A Tenant Policy is often referred to as “Renter’s Insurance“. You will need to determine an approximate value of your belongings. This value should reflect the cost of replacing your belongings “new” including taxes, set-up and delivery at today’s prices – with no deduction for depreciation. Don’t underestimate the value of your personal effects – what would it cost to replace everything from your toothbrush to the leather couch? To get started, you can develop an inventory of your possessions room by room.
All insurance policies have “special limits” on certain types of property and you should talk to us about items that you may have that are limited within your policy. As well, some of your belongings such as motor vehicles, boats, ATV’s and seasonal homes will probably need to be insured separately, so be sure to ask us about insuring them.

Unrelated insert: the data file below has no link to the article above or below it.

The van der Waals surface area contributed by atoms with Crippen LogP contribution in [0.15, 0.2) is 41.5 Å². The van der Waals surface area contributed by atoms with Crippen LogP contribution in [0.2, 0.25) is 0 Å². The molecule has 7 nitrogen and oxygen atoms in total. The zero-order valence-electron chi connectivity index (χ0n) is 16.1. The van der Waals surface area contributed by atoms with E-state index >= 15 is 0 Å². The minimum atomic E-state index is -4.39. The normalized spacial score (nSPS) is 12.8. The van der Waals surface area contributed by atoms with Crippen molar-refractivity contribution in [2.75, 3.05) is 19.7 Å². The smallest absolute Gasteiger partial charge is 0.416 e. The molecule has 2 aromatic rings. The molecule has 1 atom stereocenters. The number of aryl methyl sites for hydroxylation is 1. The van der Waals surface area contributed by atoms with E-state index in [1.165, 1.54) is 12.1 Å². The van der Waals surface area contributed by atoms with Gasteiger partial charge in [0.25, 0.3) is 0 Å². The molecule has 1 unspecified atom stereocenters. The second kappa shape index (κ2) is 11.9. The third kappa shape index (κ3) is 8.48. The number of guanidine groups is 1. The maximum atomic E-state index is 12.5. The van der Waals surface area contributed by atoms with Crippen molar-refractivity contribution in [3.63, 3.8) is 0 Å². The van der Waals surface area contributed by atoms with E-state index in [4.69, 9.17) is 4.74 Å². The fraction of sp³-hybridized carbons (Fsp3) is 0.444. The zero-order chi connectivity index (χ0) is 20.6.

Most policies have a $500 deductible that would be applied in the event of a claim. For example, if you had a loss to your property, you would be responsible for the first $500 of that loss.
Your Tenant policy includes Personal Liability in case you are found legally responsible for bodily injury or property damage to someone else. It also includes Tenant’s Legal Liability. For example, your landlord could sue you if a candle you left unattended caused a fire that damaged your apartment.
You may be able to reduce your premium with claims-free, age or security system discounts.